My training this week has been derailed by exhaustion. My legs feel like Jello. I’ve been waking up tired and unmotivated wanting to sleep more but just lying there instead. I was trying to go about my normal routine but not getting much done because of indecision. Then I thought of something to do to be productive that would not take much energy…read that book I got for Christmas. “Alone in the Wilderness, The Dick Proenneke Photo Album.”
It was the inspiration that I needed. I can’t count how many times I’ve watched the movie “Alone in the Wilderness.” I used to show everyone at work Dick’s craftsmanship as he built his cabin with hand tools and carved his kitchen spoons with a hatchet. The opportunities he had to capture landscape and wildlife photos and movies were amazing because he lived in a true wilderness (and he didn’t have 3 dogs chasing out the door every time a chipmunk squeaks). What I loved most was his positive attitude. Contrasted with today’s reality TV where everyone is whining that they have to work, Dick doesn’t say a bad word about anything. You can see the swarms of mosquitoes flying around his head! It must have been miserable but he makes slight of it and talks of the grandeur of nature.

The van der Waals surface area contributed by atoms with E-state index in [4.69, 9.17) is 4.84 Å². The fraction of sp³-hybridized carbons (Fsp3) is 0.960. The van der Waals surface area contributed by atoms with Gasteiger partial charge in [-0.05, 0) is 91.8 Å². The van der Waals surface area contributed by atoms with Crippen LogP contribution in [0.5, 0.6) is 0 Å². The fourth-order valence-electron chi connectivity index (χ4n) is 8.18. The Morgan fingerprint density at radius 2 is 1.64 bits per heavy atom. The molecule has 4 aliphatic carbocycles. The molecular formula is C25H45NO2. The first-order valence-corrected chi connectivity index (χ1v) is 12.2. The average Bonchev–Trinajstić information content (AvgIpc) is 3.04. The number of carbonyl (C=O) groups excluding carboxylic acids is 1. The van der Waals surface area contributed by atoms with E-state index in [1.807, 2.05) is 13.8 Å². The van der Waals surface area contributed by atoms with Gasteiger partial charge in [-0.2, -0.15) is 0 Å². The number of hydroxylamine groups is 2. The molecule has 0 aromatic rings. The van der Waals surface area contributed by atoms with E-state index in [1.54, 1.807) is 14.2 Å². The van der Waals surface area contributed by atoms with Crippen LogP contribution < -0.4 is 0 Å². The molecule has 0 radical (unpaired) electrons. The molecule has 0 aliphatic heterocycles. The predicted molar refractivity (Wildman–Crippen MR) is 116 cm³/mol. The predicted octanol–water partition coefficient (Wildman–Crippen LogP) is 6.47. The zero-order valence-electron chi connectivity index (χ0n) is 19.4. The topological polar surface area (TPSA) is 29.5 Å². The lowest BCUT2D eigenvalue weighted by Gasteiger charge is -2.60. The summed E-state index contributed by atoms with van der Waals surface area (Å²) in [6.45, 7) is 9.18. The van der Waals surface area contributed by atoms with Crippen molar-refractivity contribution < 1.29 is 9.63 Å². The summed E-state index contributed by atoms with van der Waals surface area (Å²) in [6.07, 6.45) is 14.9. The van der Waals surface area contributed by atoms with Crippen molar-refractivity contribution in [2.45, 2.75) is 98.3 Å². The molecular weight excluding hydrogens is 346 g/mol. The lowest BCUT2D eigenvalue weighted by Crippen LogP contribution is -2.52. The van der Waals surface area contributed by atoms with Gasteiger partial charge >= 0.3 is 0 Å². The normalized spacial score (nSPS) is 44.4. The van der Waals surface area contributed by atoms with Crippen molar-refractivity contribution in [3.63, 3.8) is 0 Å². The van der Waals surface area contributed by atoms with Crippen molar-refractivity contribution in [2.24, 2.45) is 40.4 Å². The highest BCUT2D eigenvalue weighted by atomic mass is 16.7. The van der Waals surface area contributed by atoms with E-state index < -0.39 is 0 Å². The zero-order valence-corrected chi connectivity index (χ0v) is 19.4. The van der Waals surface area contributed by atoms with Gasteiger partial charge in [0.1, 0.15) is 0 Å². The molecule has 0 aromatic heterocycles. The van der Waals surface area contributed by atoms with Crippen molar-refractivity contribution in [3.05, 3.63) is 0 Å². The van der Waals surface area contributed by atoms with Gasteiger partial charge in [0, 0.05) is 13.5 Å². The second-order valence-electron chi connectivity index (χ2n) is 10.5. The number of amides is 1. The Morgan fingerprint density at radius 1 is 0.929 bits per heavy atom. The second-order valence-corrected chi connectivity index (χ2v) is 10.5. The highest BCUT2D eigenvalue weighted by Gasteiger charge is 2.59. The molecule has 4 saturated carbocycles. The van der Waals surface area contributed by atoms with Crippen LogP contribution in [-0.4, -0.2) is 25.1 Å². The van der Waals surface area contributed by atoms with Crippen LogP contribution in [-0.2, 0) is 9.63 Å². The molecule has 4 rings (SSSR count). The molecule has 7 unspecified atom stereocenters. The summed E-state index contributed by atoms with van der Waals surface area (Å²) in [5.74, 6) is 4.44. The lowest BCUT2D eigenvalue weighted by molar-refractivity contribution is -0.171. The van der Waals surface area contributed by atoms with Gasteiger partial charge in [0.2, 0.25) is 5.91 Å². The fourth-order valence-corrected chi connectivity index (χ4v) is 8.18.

If you haven’t heard of Dick Proenneke (1916-2003), he was a carpenter and diesel mechanic who “retired” to 5 acres on Twin Lakes in Alaska in 1967, built his own log cabin, and lived off the land for the next 30 years. At 79, he decided cutting all the firewood he would need for the -50º winters with an ax was getting to be a bit much so he stopped living there year round. At 82, he moved to California to live a more conventional life with his brother. While at Twin Lakes, he recorded everything through photographs, film and journals. In 1973, his friend Sam Kieth wrote One Man’s Wilderness about Dick’s unique lifestyle and in 1991, Dick met the Swerer’s (Bob Sr. and Jr.) who made the PBS production “Alone in the Wilderness” which showcases his photographs and film-making (Alone in the Wilderness). His cabin is now on the National Register of Historical Places and is part of the Lake Clark National Park.
While I am not ready to trade my chainsaw for a crosscut saw yet, his common sense approach to a simple life makes you think about what we have vs. what we need. Since watching the movie years ago, I have tried to incorporate some of his principles into my life and reading the book today was a good reminder. While I feel the movie is a better presentation of his story, the book fills in some of the pieces that I’ve always wondered about, especially his relationships with his brother, friends, and neighbors (40 miles away).